Moreover, the whole crop yield theme completely ignores the purpose of a food system: to nourish the planet. Bastardizing DNA to support a pesticide delivery system, the objective of genetic modification, does quite the opposite. Contaminated water, soil, air and foods are now a global problem.

    Sustainable & healthy food production is quite doable. The genetically, chemically & public relations-intensive variety advocated for by Ms. Ronald and the molecular breeder cabal is anything but sustainable, healthy or good for the planet.

  13. #13 Fred Magyar
    April 27, 2012

    For a successful technology, reality must take precedence over public relations, for Nature cannot be fooled.
    Richard P. Feynman

    Humanity can not continue to ignore natural laws and limits forever.

    “The greatest shortcoming
    of the human race is our
    inability to understand
    the exponential
    function.” – Prof.
    Al Bartlett

  14. #14 Anja
    April 27, 2012

    We see more and more technology coming into aggriculture…

  15. #15 Fred Magyar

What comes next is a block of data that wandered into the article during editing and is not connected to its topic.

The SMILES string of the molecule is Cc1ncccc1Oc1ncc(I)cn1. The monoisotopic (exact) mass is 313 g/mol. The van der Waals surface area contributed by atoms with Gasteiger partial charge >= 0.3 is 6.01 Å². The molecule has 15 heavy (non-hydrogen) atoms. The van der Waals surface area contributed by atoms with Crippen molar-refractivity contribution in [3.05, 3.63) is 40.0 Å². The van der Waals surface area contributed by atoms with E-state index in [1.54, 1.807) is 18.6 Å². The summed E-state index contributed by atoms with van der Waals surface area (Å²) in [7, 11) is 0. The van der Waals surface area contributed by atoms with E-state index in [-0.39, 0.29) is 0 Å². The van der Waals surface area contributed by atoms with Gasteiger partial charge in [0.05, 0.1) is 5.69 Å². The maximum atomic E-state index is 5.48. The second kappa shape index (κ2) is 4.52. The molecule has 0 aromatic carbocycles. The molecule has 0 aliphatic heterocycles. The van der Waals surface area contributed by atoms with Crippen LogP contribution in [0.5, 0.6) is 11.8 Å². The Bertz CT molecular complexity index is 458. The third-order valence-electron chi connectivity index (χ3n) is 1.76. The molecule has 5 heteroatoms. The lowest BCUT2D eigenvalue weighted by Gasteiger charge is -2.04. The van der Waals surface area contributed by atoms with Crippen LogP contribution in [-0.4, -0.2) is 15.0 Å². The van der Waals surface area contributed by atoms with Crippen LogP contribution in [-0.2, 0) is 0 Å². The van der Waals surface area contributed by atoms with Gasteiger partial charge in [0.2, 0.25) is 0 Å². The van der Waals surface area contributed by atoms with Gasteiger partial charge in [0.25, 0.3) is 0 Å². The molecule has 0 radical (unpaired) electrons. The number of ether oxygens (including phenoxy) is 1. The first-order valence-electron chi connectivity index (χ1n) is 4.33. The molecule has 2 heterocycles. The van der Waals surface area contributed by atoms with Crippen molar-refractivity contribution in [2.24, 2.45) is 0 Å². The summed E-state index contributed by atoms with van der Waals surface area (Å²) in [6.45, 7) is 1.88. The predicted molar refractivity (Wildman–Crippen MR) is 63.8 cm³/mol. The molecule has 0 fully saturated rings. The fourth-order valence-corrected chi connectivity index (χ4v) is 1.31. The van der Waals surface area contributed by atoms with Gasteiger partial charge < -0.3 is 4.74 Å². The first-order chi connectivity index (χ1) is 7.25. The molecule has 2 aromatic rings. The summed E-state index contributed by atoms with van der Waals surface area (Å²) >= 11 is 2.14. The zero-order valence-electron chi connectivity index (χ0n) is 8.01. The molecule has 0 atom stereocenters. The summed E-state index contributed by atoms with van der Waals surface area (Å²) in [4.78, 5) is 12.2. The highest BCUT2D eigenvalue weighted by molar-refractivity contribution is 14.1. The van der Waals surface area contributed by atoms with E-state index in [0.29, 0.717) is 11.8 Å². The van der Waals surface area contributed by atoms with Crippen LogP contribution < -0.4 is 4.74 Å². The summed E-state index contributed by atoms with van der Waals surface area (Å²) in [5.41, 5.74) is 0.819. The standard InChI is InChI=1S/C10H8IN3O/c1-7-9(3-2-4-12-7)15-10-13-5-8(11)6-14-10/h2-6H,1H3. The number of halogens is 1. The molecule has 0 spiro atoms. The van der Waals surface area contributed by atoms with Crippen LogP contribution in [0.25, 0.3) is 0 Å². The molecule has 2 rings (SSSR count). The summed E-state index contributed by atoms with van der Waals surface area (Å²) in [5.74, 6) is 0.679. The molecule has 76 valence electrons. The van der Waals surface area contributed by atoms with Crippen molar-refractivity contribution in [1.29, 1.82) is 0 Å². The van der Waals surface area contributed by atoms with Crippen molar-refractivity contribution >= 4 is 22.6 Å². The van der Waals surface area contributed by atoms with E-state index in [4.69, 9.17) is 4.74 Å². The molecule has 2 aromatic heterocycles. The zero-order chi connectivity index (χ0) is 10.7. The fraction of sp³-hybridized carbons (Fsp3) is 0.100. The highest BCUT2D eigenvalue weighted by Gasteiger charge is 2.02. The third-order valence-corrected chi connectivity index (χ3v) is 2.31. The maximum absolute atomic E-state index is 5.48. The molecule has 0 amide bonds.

April 26, 2012

    9 billion people?!

    Anyone who suggests that we are going to feed that many people has not seriously considered the consequences. The last thing we need is to attempt such a foolhardy mission.

    We are already in deep ecological overshoot, we are faced with catastrophic climate change, peak fossil fuels, and the quasi inevitable collapse of our complex civilization.

    The only sane pathway forward is a drastic reduction of the human population, coupled with an end to the current unsustainable model of consumption and the infinite economic growth paradigm.

    Apparently Humans are not much smarter than yeast. If you give yeast more sugar they expand their population faster and kill themselves more quickly with their own toxic waste!

    Please stop pretending that more food will solve the problem! It will only compound it. It will just make the inevitable die off that much worse.